More about: Rina Sawayama
This week, we named SAWAYAMA by Rina Sawayama our number one Album of 2020. Hannah Browne wrote about the album that changed pop:
If you haven’t already, then get attuned to hearing Rina Sawayama’s name. The British-Japanese singer’s debut album SAWAYAMA, released in April via Dirty Hit, carved out her own space in the alt-pop landscape, casting her as a bonafide popstar of the new decade.
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For reasons unknown, SAWAYAMA only peaked at 30th position in the UK Album Download Charts, and 8th in the UK Independent Album Charts, despite being met with widespread acclaim from industry critics and her adoring fans (dubbed Pixels). Still, with Elton John declaring SAWAYAMA as “the strongest album of the year so far”, we think you can still say that you’ve made it.
A follow up to her self-released EP Rina in 2017, SAWAYAMA was described by Rina as being “about family and identity”. Lyrically, she explores personal experiences with breathtaking honesty atop the guise of a love letter to pop music, which often reflects the Top 40 at the turn of the millennium – crammed with influences from Gwen Stefani, to Evanescence, to Korn, to NSYNC. It’s an astonishingly complex and anxious exploration paired with ballsy nu-metal riffs and a partiality for R&B production – and it works.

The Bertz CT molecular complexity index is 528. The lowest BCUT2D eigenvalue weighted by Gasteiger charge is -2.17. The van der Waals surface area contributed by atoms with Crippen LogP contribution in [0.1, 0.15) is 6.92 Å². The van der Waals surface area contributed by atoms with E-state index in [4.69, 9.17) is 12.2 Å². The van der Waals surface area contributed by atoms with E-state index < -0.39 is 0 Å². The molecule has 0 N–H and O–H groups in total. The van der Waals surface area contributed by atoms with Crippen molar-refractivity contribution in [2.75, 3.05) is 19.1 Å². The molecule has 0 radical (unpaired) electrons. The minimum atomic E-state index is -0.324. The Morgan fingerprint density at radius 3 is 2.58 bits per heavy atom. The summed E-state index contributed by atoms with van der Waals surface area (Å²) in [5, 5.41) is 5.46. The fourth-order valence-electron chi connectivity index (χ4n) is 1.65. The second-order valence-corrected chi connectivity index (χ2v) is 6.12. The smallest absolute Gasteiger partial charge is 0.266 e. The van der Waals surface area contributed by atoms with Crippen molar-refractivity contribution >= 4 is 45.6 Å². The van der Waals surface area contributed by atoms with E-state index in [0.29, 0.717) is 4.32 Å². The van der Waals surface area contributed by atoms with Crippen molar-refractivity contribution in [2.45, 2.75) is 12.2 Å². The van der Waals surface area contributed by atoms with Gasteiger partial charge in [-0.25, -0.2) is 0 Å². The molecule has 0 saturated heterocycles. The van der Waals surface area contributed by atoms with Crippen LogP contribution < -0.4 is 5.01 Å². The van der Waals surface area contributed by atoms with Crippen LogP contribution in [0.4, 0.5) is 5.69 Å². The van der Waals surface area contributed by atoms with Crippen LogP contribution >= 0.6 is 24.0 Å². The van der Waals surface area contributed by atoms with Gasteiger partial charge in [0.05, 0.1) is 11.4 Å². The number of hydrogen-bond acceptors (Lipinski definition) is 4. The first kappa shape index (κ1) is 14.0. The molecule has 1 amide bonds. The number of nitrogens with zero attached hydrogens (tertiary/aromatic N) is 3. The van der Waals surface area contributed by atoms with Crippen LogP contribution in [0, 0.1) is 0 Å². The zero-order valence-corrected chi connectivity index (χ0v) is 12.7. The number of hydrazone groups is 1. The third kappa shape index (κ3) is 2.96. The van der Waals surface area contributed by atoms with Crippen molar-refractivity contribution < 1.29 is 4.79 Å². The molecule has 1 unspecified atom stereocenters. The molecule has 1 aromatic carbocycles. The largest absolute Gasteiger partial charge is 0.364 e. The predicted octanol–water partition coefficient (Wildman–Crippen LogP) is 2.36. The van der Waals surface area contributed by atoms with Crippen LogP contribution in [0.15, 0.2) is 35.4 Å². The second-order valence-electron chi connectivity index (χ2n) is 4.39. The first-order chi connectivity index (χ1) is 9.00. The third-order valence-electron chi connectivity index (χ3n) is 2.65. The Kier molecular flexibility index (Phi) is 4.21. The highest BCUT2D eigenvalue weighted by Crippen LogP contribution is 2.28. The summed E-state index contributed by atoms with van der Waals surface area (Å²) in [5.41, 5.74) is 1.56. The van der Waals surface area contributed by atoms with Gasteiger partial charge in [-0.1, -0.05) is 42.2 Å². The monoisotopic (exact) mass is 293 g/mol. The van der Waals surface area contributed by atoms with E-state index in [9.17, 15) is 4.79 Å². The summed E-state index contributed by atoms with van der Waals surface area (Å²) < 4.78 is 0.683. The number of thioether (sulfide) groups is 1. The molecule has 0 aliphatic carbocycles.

No other artist could’ve made this album but Rina, who audaciously sways between bubbly Y2k pop and metal guitar stabs. ‘Tokyo Love Hotel’ – a synth-pop nightclub bop – and ‘Bad Friend’ both see Rina struggling with outside feelings in her homeland Japan, whilst the latter reminisces over a former platonic relationship. Elsewhere, ‘Fuck This World (Interlude)’ poses Rina in the superstardom of a stadium stage whilst feeling highly dissociative.
The most glistening song on the album, though, is ‘XS’ – a takedown of the extravagant lives of the well-to-do. Intermittent riffs zoom past like a speeding car on a Formula One track, whilst she notes “I want it all, don’t have to choose / And when the heart wants, what it wants, what can I do?”.
From start to finish, each song on SAWYAMA pulls together a hundred tiny pieces to create a wild collision. Not to mention that the strength of her lyricism is one of Rina’s greatest assets. She deftly challenges societal issues from capitalism, to male privilege, to generational trauma over 44 minutes of sound that re-imagines pop music entirely. We could place this album in any era from 2000 to 2050.
She might have been snubbed at the Grammys, the BRITs and The Mercury Prize – where Japan's ban on holding dual citizenship bafflingly exempted Rina from nomination – and yet Rina still dominated 2020 in so many ways. What are nominations when Rina has her Pixels?
SAWAYAMA has been named Gigwise’s Album of the Year - but Rina isn’t finished with this flawless work. Along with a deluxe edition of the record - to feature new tracks like the kaleidoscopic BloodPop collaboration ‘Lucid’ - touring is at the top of Rina's agenda for the new year, including her largest headline show to date at London’s Roundhouse. Despite the tribulations of 2020 and all the things it will forever imply, Rina Sawayama has secured her status as a pop auteur for a new age.
More about: Rina Sawayama